FSS > Undergraduate Division > Letters & Science > UC Berkeley

Vision Science 24, Section 1
The Human Eye (1 unit, P/NP)
Professor Richard C. Van Sluyters
Friday 2:00-4:00, 491 Minor Hall, Class number: 40703

This seminar will meet approximately every other week throughout the semester, beginning the first week of the semester.

This seminar will include a series of instructor-led discussions on the structure and function of the human eye and its appendages. The use of a standard clinical instrument to view the eye will be demonstrated. Students will then employ this instrument to observe one another's eyes. Digital images of the iris will be captured and provided to each student. Examples of the types of topics to be discussed include the following: Why is the cornea so clear and the sclera so white? Why is the iris so beautifully colored? What is the fluid in the eye, where does it come from, and where does it go? How do the skull and bony orbit protect the eye without hindering its performance? How do the appendages of the eye—the eyelids and eyebrows—work, and what are their functions? How does the eye adjust its focus from far to near, and why do we lose this ability with age? How do contact lenses work, and what happens to the cornea when laser refractive surgery is performed? What structural and functional changes in the eye are found in various ocular diseases?

Professor Richard C. Van Sluyters joined the faculty of the School of Optometry in 1975, and currently serves as the School's Associate Dean for Student Affairs. He received his undergraduate training at Michigan State University, studied optometry at the Illinois College of Optometry and was a graduate student at Indiana University. He holds doctorates in optometry and vision science and was a postdoctoral fellow at Cambridge University in England. He teaches courses on the anatomy and physiology of the eye and visual system.



Faculty web site: http://vision.berkeley.edu/VSP/content/faculty/facprofiles/vansluyters.html

Quotes from Fall 2016 seminar:

Very worth taking if you’re interested in anatomy or optometry. Experience in the optometry clinic was a treat.

It’s such a fun class and also a great way to explore your interests without having to worry about getting a good grade. Professor Van Sluyters is hilarious and so fun to learn from as well.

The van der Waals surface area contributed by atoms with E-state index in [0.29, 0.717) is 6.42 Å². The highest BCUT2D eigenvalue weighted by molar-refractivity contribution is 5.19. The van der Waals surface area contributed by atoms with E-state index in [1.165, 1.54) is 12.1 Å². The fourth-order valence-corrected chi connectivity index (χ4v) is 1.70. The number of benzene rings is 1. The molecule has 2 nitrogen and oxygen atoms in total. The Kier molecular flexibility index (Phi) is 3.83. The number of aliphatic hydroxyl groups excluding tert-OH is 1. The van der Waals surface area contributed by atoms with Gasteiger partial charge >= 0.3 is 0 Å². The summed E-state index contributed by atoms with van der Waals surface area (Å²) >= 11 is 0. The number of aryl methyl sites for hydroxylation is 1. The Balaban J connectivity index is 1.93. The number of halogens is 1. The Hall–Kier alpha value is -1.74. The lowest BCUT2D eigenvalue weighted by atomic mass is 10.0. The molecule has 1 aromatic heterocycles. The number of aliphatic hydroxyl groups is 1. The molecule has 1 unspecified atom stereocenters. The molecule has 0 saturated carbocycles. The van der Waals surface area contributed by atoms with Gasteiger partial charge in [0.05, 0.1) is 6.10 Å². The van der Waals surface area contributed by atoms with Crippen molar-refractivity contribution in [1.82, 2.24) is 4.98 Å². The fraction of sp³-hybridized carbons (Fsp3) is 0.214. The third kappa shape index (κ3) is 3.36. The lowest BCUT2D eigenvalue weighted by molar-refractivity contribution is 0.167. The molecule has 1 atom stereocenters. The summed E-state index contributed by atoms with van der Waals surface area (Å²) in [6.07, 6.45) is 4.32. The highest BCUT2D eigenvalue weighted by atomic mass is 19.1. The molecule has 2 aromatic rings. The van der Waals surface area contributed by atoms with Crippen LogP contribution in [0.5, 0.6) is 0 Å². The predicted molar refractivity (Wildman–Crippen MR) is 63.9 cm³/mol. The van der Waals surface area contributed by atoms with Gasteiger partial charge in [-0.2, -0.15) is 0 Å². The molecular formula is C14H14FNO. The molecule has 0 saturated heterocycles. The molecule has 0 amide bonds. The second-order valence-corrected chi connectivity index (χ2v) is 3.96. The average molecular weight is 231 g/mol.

Take it! The course is taught so well that the topics are interesting for everyone – even those who don’t plan a future in optometry.

"It is a very chill, but practical, class that you can carry lots of general knowledge about vision out of it." - student in spring 2015 seminar

"The best and most informative two hours. This is the Berkeley education you've been waiting for!" - student in spring 2015 seminar

"Everyone is walked through some basic optometry of the eye. This is definitely a course to take, if only to learn a little bit more about how your body works." - student in spring 2014 seminar

"The class is small and the professor is extremely personable. He is very interactive with his students." - spring 2013 seminar

"Professor Van Sluyters was both extremely knowledgeable and funny. He helped create a comfortable atmosphere and let us know that questions and comments were welcome." - fall 2012

"Our class was very interactive. We all got to know each other, we played with models and machines, and we were learning at the same time." - spring 2012 seminar

"It's a very fun class with an awesome professor." - spring 2011 seminar

"The professor is one of the best teachers I have gotten to know. His sense of humor is unrivaled and his perception/knowledge in the field is vast." - fall 2010 seminar

"This class is fantastic! I love it. It’s really interesting and laid back. You even get to play with the devices and instruments that you usually see when you go to get your eye checked out every year. You will learn that there’s a lot more to the eyes than you think." - student in fall 2007 seminar

"This class is very fun and educational. The professor is very active in class and has a very effective teaching method." - student in spring 2007 seminar

"It is very relaxing compared to other classes and very informational. The instructor seems excited to teach us and knows his information like the back of his hand." - student in spring 2007 seminar

"The class was definitely informative and diverse: everyone in the class had a different experience with vision problems, and I learned many new aspects: science, history of optometry, politics of the field. It was an enriching and stimulating class." - student in fall 2006 seminar

"Dr. Van Sluyters is a helpful professor who cares a lot about his students and what he does. His seminar class is a reflection of this." - student in fall 2006 seminar

"It is very fun and interesting. Dr. Sluyters is AWESOME!! He's the best teacher ever! – student in fall 2004 seminar
Freshman and Sophomore Seminars are co-sponsored by the Undergraduate Division
of the College of Letters & Science and the Vice Provost for Undergraduate Education.
For further information about the program,
contact Alix Schwartz (alix@berkeley.edu / 642-8378).

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